In this post, I want to share a bit of the origins of the Makernet idea. In the next post I'll talk more about where I am today.
By way of background, I've been a "maker" since 2012, when my daughter was born. Prior to that, I was a software engineer turned management consultant. I guess I was destined to re-enter the making world. On one fall day in 2012, I walked in a Radio Shack and on a whim, bought my first Arduino. That afternoon, I blew the dust off of 15 years of unused EE training and got hello world up and running.
The idea of Makernet started a few years later in my re-entry to "maker" hood. My daughter was about one year old, and I built her an electronics toy. I made it out of crudely glued plexiglass with a AT328P and a simple program that made light and sound when she pressed a knob. I wanted her to have something she could play with where the internals and electronic guts were visible. (The transparent case was critical - I wanted her to feel her electronics toys were understandable not mysterious.)
Picture below: My first standalone project (since 1998).
The project required a rotary encoder, and I had limited experience with this type of device. I hacked the module onto a slab of blank perf-board just above the MCU. Too late, I discovered that the pins I had used did not support the right kind of interrupts for grey code. More rework. Uhhg.
Rotary encoder knobs are cool. They are so fun to twiddle, especially if your project does cool things with lights and sounds. Every project should have one. But what a pain to integrate! You have to deal with interrupts, with a state change and a ton of other things.
There and then, I resolved to someday just create a simple I2C rotary encoder module. Then adding a rotary encoder to any new project would be as simple as adding an I2C device to the bus.
Fast forward a few years, and I was building the box of clicky awesomeness. It has at least 6 I2C devices inside: an accelerometer, gyro, magnetometer, hepatic driver, capacitive touch sensor, etc. Two devices had to have I2C addresses reassigned. The wiring was a complete mess. The project barely fits in its case due to all of the obnoxious bits of glue logic. But the project was a success - on Cambridge Hackspace open houses, people love sitting down and playing with it.
This is what it looks like:
How to make things more modular? At this point, I had been building quadcopter using the DJI Naza platform and I was familiar with the elegance of CANBUS. The DJI autopilot platforms communicates with everything over CAN - the GPS, bluetooth, gimbal control, etc. Its dead simple to rearrange your drone because you don't have a ton of point to point wiring.
I became determined to make the same level of flexibility and interchangeability available to Makers. I built an early pitch deck and researched I2C and CAN to try to decide what technology to standardize on. I2C is limited - it doesn't support flexible addressing and its not clear how long the bus can really be. It doesn't seem ideal. And CAN is obnoxious - it needs relatively expensive 5V logic transceivers and the protocol is complex. In most cases, you need to select a specialty MCU that has a hardware implementation for the CAN protocol.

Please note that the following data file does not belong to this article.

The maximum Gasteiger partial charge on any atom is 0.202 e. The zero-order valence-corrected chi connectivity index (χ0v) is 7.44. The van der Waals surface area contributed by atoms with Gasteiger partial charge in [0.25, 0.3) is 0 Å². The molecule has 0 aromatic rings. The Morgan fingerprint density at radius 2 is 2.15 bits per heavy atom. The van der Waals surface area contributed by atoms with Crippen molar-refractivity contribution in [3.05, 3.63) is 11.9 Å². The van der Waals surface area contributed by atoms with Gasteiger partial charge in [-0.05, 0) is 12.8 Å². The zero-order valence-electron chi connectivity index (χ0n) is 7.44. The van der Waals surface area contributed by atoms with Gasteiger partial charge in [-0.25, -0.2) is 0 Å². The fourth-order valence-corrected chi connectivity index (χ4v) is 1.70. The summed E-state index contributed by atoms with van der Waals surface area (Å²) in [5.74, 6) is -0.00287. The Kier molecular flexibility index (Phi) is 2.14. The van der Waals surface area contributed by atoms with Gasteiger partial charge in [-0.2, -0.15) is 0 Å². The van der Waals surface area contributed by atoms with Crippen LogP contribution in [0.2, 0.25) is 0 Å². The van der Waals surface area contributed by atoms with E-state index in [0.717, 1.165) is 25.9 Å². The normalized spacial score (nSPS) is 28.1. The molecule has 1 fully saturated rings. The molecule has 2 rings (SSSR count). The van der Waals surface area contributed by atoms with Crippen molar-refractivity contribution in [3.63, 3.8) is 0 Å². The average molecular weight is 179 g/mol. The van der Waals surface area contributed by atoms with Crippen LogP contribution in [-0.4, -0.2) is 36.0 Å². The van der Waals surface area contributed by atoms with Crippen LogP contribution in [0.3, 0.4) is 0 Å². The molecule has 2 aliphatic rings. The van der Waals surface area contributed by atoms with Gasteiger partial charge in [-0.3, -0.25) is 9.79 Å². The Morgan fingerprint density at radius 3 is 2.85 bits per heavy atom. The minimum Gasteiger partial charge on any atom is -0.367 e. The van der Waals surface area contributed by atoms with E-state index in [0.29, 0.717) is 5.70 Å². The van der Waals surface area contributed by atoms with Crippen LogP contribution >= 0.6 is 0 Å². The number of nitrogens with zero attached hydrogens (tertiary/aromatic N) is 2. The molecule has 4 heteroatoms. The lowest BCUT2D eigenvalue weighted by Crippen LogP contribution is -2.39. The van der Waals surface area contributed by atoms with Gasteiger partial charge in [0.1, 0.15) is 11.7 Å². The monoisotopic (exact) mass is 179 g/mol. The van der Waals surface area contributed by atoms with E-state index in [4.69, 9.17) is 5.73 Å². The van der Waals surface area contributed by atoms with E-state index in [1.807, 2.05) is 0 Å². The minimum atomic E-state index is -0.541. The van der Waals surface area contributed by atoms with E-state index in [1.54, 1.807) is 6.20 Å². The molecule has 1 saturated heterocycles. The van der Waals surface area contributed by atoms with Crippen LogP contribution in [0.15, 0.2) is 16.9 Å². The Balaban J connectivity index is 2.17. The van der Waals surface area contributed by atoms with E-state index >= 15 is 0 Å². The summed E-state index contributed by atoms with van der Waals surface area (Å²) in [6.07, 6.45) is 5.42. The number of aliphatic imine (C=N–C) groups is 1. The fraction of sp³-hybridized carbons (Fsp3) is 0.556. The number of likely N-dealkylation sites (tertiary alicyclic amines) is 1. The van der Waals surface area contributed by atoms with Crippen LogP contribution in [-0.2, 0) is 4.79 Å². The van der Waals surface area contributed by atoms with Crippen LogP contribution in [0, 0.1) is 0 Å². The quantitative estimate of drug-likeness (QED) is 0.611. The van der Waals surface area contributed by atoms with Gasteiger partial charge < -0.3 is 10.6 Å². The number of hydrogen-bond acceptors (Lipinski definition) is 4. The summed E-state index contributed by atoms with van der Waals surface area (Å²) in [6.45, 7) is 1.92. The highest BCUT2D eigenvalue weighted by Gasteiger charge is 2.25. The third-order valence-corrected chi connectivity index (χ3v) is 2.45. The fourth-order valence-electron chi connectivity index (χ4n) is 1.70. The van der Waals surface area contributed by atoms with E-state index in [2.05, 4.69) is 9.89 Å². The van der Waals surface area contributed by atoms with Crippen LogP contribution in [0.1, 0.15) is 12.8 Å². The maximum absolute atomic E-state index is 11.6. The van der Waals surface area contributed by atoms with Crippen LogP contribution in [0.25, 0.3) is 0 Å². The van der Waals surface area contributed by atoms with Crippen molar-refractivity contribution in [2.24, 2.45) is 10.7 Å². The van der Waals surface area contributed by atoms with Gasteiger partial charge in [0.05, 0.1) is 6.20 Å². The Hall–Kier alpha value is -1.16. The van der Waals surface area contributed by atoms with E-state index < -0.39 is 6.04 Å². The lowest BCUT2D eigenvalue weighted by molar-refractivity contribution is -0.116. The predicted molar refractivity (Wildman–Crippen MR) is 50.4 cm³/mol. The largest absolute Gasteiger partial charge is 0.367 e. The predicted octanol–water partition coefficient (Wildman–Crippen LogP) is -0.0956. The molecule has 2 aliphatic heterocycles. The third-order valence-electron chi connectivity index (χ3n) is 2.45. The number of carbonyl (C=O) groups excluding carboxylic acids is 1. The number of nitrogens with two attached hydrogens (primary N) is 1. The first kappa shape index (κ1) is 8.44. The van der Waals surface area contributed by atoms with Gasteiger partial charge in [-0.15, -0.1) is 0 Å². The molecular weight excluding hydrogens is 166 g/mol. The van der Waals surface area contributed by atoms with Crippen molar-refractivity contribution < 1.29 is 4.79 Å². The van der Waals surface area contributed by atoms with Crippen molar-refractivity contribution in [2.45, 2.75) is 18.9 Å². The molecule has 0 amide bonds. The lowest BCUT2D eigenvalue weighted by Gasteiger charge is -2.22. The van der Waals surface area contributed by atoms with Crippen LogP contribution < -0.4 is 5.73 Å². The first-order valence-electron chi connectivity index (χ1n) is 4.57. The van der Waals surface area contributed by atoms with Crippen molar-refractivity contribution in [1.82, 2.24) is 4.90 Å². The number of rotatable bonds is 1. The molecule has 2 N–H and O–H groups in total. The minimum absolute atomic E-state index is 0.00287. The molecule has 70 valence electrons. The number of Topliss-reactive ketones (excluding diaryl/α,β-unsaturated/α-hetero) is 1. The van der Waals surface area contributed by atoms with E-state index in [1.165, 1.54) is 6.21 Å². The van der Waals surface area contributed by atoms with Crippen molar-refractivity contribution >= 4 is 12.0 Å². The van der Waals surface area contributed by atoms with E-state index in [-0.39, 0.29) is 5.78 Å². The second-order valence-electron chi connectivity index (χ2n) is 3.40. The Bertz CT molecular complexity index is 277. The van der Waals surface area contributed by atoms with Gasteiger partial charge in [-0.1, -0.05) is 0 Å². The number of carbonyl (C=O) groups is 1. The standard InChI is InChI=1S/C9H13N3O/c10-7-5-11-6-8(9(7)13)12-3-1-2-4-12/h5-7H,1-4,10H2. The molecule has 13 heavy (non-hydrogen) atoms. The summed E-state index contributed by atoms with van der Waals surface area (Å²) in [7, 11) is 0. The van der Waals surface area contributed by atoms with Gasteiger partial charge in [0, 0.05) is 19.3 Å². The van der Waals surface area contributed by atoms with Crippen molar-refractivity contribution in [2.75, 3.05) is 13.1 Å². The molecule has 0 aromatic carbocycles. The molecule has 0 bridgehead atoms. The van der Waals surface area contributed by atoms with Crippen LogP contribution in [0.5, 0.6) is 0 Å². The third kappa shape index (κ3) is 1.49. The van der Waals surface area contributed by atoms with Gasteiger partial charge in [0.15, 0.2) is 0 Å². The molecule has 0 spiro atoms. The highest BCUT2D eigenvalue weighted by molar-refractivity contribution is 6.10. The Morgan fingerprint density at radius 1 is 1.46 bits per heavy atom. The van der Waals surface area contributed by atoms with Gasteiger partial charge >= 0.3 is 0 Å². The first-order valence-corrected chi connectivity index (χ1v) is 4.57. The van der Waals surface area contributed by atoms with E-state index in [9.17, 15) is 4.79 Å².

Then I discovered RS-485. The transceivers are relatively inexpensive. Combining RS485 with a $1.00 ARM MCU, you'd have the foundation of a network bus for maker projects. And you get the resilience of
At this point, I started sharing the idea around my local hackspace. Someone quickly pointed me towards a platform called Modulo. I reached out to Erin Tomas, the inventor of Modulo. She had a very similar idea and created a whole line of modular units that she now sells online. The idea is that each module is a simple sled that fits into a docking station. One of the modules is the main controller, and the rest act as I2C slaves. She has a library of about 10 different modules that can fit into the docking station.
Her vision is to enable plug-and-play project creation especially in a teaching setting. The modules look cool, work seamlessly and don't require any soldering. (Go pick some up now!)
As if that weren't awesome enough, Erin found an incredible way to get her components networked. Plug and play comes from her use of I2C as the physical and data-link layer.
Erin was nice enough to spend several hours on the phone kicking around ideas and was very encouraging of the Makernet idea.
Armed with the new knowledge that I2C can be hacked to implement resilience, arbitration and addressing, I decided that the first iteration of Makernet would be I2C based.
My aim now is to build on Erin's ideas and flesh out my broader vision. I want to enable the creation of pocketable, battery powered projects that can be easily shared. My design is not sled-based, but instead strings everything together with a 6-pin cable. This allows you to configure the exact placement of different modules into your project. I also want to make it easy to design new peripherals, so I can encourage other designers to contribute to the idea. To that end, I am working on a slightly customized version of the Arduino Core. Finally, my goal has always been to enable a RS-485 interconnect, so I've chosen processors and an architecture that can allow a migration to RS-485 later.